How serious is the effect of positive-example seed-set deprivation on the efficiency of text classification? The impact on seed-set creation is easy to calculate; it’s a simple question of sampling. Let’s say that a minimum of ten responsive documents are required to get the text classifier going; if one in a thousand documents in the collection is responsive, then on average a sample of ten-thousand documents is required to make an adequate seed set (more if you want a reasonable degree of confidence that at least ten positive examples will be found). With a low enough prevalence, a randomly-sampled seed set may simply be a non-starter.

Say, though, we have a more intermediate case, where prevalence, while low, is still sufficient to give a handful of responsive documents in a moderately-sized sample; Ralph’s own example produces 10 relevant documents in a sample of 2,401, for a sample prevalence of just under half a percent. The effect of such a low-prevalence seed set on speed of learning is complex, particularly when active learning is being used, as is the case with most classification systems these days. (In active learning, the computer selects for coding at each training iteration those documents that it is least certain about. This is generally much more efficient than selecting documents at random, but still requires an initial seed set to get started.) Active learning should in principle compensate for low prevalence, by exploring ambiguous regions of the document space. How strong this effect will be in practice is an empirical question.

What, then, is the argument in favour of solely computer-driven review, even in the face of low-prevalence tasks (apart from the fact that it is much simpler to build a user interface for batch annotation than for active search)? The main argument is the assertion that relying on human judgment to select seed documents will bias the results towards the human’s initial conception of relevance; that responsive documents similar to those found in the initial keyword search are more likely to appear in the final production than responsive documents different from the seed set. Certainly, human choice in creating the seed set will have some impact on final classifier output. On the other hand, in the subsequent training iterations, active learning will select documents that are unlike the initial seed set, and so over time should drive the classifier away from dependence on the human’s initial judgment. Again, the strength of this effect is an empirical question.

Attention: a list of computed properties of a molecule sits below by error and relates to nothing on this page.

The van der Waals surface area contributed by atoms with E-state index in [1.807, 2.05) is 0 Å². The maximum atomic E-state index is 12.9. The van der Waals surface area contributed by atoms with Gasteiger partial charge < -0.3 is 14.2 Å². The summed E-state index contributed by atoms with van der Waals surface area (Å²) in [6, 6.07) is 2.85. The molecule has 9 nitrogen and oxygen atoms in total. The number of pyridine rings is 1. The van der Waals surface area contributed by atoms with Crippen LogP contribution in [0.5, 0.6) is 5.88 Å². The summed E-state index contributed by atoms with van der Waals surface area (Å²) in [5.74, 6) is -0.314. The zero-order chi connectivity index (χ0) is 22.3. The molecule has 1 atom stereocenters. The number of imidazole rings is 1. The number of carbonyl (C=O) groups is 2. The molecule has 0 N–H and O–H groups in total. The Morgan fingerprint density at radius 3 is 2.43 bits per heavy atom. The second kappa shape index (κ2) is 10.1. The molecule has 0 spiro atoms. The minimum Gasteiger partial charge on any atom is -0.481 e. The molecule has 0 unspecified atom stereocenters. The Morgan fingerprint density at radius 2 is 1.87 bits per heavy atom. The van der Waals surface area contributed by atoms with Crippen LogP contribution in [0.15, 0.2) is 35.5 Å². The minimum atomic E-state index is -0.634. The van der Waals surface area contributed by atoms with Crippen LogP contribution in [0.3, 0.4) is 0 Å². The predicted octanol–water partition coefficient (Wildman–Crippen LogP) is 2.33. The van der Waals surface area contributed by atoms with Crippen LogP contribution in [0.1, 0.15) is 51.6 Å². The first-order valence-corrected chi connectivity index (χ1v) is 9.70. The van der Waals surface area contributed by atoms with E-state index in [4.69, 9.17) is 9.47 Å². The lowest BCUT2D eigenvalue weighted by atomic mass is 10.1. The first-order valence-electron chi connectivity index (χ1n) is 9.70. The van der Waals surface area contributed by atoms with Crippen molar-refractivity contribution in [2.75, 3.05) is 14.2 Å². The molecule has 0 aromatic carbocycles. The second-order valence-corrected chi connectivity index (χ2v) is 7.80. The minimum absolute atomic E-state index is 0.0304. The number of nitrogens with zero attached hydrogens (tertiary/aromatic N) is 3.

So, we have two empirical questions about the comparative impact of random and human-created seed sets for active learning on low-prevalence topics. Is active learning on a seed set with only a handful of responsive documents able to close the effectiveness gap with a higher-prevalence seed set populated by human search, and if so, how quickly? And how strongly does a human-selected seed set bias final classification results towards the sub-topic represented in that seed set?